We owe so much to local service people who fought in conflict over the last 100 years, many of whom made the ultimate sacrifice for their country, and we shall never forget their bravery.
For many of those who survive war, the trauma and combat leaves many emotional scars and physical injuries that last a lifetime.
It may surprise most readers to hear that one in 20 Nottinghamshire residents currently alive today are ex-service people, which amounts to a total of 43,500 residents.
For those veterans in old age, they are often at higher risk of mental health problems due to their service experiences, which can increase if they become socially isolated.
This is why the council has teamed up with the St John and Red Cross Defence Medical Welfare Service and the Alzheimer’s Society to secure a £400,000 grant from the Community Covenant Aged Veterans Funds to support such veterans.
Our portion of the money will be spent linking older veterans at risk of social isolation with projects and activities to help keep them active in their communities.
Possible projects could include setting up war memories archives, activities which help bridge the generational gap with young people or befriending services to make sure they get the most out of later life.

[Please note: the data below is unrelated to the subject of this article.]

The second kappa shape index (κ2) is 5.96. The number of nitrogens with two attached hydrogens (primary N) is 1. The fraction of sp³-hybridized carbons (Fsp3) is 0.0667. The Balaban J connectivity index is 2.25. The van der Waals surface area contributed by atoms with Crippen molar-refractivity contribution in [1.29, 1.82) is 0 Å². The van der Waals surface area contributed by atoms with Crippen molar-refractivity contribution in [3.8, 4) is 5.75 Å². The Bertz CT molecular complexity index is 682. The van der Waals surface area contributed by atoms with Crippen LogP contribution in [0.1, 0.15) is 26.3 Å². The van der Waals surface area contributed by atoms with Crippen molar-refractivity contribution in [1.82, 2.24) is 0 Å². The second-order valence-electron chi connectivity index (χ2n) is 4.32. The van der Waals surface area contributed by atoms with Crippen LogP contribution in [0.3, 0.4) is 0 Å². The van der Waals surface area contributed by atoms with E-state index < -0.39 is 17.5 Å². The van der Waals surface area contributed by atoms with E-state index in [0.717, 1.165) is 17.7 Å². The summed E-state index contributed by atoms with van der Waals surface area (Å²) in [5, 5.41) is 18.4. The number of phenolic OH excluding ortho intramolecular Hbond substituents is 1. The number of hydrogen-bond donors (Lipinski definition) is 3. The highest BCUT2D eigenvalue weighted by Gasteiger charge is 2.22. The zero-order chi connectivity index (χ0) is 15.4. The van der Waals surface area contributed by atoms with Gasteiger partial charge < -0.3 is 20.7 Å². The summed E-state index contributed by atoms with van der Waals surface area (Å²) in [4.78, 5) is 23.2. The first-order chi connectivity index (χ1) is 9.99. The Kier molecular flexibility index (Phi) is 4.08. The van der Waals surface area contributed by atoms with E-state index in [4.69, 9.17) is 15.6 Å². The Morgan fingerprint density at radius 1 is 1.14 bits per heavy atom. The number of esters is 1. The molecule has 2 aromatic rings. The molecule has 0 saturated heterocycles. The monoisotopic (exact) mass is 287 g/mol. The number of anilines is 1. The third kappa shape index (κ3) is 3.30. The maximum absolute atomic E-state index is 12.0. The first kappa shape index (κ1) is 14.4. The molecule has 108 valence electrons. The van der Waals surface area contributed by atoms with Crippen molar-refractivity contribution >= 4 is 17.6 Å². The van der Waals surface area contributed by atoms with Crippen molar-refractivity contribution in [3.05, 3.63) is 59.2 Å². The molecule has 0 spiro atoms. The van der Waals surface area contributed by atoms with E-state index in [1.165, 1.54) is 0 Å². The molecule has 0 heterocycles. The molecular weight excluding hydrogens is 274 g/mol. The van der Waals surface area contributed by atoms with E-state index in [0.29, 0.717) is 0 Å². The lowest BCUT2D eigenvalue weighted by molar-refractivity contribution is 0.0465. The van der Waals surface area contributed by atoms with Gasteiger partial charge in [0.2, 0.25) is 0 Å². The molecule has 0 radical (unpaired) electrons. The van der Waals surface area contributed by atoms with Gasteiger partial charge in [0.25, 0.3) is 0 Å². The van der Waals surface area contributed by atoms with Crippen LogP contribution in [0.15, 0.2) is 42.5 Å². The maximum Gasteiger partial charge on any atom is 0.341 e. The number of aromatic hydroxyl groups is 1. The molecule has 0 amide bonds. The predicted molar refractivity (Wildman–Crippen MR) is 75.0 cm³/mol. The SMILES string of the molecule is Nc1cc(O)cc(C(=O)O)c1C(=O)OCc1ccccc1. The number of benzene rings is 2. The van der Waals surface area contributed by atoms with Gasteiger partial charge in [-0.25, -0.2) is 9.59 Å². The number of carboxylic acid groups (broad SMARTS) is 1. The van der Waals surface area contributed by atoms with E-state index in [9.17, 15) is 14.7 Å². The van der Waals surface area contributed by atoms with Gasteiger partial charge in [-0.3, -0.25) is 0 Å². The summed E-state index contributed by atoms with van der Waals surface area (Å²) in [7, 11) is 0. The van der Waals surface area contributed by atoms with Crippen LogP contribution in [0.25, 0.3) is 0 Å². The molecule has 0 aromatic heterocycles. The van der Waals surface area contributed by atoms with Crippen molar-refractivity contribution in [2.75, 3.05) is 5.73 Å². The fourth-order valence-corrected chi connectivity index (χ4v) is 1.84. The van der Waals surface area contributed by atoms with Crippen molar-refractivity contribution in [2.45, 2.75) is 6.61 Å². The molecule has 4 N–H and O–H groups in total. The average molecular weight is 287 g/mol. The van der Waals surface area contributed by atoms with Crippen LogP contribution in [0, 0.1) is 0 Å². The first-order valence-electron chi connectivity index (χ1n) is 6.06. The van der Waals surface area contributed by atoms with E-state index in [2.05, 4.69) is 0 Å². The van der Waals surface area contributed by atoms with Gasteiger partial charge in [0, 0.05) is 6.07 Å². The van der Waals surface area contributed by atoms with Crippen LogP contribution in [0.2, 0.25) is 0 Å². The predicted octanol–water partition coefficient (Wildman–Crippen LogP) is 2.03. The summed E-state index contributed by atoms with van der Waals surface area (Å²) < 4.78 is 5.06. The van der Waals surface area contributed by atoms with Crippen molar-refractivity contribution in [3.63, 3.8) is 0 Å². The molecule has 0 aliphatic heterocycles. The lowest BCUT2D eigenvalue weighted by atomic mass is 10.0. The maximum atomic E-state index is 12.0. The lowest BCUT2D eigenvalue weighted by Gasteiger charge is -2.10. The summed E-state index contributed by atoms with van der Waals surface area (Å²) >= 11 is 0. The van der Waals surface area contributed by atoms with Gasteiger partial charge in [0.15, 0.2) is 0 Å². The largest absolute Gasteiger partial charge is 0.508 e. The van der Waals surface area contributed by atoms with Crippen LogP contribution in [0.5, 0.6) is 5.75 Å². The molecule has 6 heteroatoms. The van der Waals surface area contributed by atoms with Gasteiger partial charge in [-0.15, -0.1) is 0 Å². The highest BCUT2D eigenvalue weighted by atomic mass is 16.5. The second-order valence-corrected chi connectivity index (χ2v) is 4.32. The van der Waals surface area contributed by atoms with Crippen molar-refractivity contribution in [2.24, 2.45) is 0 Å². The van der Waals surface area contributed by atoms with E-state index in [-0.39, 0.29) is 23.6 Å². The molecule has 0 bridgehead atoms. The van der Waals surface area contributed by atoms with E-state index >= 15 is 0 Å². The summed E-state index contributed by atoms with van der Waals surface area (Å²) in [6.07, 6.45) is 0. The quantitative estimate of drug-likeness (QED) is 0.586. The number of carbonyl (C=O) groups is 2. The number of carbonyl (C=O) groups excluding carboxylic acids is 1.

The grant will also fund three welfare officers to provide practical and emotional support to aged veterans and their families and carers. It is vital that we don’t turn our back on those who have made such a difference to our lives today and those of future generations.
Unfortunately, there are no longer any survivors of the First World War.
However, towns and villages across the county can claim up to £300 to commemorate this war in their local area through events, exhibitions or educational visits.
A staggering 13,000 people lost their lives as a result of the Great War so I hope all communities can make use of this funding to remember their sacrifice.
The deadline for applications of round seven of the fund closes on Friday July 14.